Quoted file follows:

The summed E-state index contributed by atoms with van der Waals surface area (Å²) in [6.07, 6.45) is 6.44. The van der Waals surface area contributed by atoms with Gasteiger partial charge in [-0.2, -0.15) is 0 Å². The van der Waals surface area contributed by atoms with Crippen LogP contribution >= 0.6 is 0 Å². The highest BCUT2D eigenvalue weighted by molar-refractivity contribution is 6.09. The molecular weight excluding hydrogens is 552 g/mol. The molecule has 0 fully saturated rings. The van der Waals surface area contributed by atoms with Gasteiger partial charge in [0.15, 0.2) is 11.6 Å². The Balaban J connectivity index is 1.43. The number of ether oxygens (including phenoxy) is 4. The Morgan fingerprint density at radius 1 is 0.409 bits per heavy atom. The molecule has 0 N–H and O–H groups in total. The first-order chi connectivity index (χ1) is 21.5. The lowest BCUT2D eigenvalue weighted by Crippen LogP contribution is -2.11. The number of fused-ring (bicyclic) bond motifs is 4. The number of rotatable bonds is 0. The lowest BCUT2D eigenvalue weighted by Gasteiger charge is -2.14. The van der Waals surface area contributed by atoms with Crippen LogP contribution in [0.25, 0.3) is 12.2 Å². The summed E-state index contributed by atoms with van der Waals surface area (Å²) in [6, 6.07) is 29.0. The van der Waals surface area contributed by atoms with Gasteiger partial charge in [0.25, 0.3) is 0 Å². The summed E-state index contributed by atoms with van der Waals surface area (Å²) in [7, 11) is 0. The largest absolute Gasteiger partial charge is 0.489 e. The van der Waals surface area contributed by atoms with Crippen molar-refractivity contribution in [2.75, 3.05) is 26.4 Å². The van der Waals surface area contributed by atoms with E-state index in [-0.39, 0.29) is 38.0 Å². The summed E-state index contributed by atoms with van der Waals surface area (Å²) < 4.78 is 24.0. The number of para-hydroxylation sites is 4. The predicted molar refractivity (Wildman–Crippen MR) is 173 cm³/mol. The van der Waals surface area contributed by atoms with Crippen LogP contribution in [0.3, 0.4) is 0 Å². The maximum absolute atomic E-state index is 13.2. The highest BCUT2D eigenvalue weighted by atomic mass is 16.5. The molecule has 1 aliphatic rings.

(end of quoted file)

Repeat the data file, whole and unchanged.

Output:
The summed E-state index contributed by atoms with van der Waals surface area (Å²) in [6.07, 6.45) is 6.44. The van der Waals surface area contributed by atoms with Gasteiger partial charge in [-0.2, -0.15) is 0 Å². The van der Waals surface area contributed by atoms with Crippen LogP contribution >= 0.6 is 0 Å². The highest BCUT2D eigenvalue weighted by molar-refractivity contribution is 6.09. The molecular weight excluding hydrogens is 552 g/mol. The molecule has 0 fully saturated rings. The van der Waals surface area contributed by atoms with Gasteiger partial charge in [0.15, 0.2) is 11.6 Å². The Balaban J connectivity index is 1.43. The number of ether oxygens (including phenoxy) is 4. The Morgan fingerprint density at radius 1 is 0.409 bits per heavy atom. The molecule has 0 N–H and O–H groups in total. The first-order chi connectivity index (χ1) is 21.5. The lowest BCUT2D eigenvalue weighted by Crippen LogP contribution is -2.11. The number of fused-ring (bicyclic) bond motifs is 4. The number of rotatable bonds is 0. The lowest BCUT2D eigenvalue weighted by Gasteiger charge is -2.14. The van der Waals surface area contributed by atoms with Crippen LogP contribution in [0.25, 0.3) is 12.2 Å². The summed E-state index contributed by atoms with van der Waals surface area (Å²) in [6, 6.07) is 29.0. The van der Waals surface area contributed by atoms with Gasteiger partial charge in [0.25, 0.3) is 0 Å². The summed E-state index contributed by atoms with van der Waals surface area (Å²) in [7, 11) is 0. The largest absolute Gasteiger partial charge is 0.489 e. The van der Waals surface area contributed by atoms with Crippen molar-refractivity contribution in [2.75, 3.05) is 26.4 Å². The van der Waals surface area contributed by atoms with E-state index in [-0.39, 0.29) is 38.0 Å². The summed E-state index contributed by atoms with van der Waals surface area (Å²) < 4.78 is 24.0. The number of para-hydroxylation sites is 4. The predicted molar refractivity (Wildman–Crippen MR) is 173 cm³/mol. The van der Waals surface area contributed by atoms with Crippen LogP contribution in [0.3, 0.4) is 0 Å². The maximum absolute atomic E-state index is 13.2. The highest BCUT2D eigenvalue weighted by atomic mass is 16.5. The molecule has 1 aliphatic rings.